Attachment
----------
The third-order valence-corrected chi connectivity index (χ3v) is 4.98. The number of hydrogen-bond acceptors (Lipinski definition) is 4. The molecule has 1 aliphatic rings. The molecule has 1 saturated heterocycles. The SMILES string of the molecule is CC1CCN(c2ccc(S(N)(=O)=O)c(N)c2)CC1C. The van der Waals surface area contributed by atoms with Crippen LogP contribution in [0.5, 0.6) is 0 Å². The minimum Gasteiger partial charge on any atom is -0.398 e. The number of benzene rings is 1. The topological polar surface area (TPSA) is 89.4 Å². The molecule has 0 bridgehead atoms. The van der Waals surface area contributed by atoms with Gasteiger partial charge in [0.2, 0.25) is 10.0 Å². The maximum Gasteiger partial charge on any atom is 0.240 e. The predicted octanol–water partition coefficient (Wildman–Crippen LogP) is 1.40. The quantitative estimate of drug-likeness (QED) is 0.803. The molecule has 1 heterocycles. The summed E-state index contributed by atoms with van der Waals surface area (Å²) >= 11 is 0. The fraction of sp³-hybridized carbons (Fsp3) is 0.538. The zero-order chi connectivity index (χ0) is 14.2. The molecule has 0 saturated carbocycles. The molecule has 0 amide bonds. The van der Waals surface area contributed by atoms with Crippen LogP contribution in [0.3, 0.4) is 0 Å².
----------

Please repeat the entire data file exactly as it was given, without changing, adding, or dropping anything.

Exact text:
The third-order valence-corrected chi connectivity index (χ3v) is 4.98. The number of hydrogen-bond acceptors (Lipinski definition) is 4. The molecule has 1 aliphatic rings. The molecule has 1 saturated heterocycles. The SMILES string of the molecule is CC1CCN(c2ccc(S(N)(=O)=O)c(N)c2)CC1C. The van der Waals surface area contributed by atoms with Crippen LogP contribution in [0.5, 0.6) is 0 Å². The minimum Gasteiger partial charge on any atom is -0.398 e. The number of benzene rings is 1. The topological polar surface area (TPSA) is 89.4 Å². The molecule has 0 bridgehead atoms. The van der Waals surface area contributed by atoms with Gasteiger partial charge in [0.2, 0.25) is 10.0 Å². The maximum Gasteiger partial charge on any atom is 0.240 e. The predicted octanol–water partition coefficient (Wildman–Crippen LogP) is 1.40. The quantitative estimate of drug-likeness (QED) is 0.803. The molecule has 1 heterocycles. The summed E-state index contributed by atoms with van der Waals surface area (Å²) >= 11 is 0. The fraction of sp³-hybridized carbons (Fsp3) is 0.538. The zero-order chi connectivity index (χ0) is 14.2. The molecule has 0 saturated carbocycles. The molecule has 0 amide bonds. The van der Waals surface area contributed by atoms with Crippen LogP contribution in [0.3, 0.4) is 0 Å².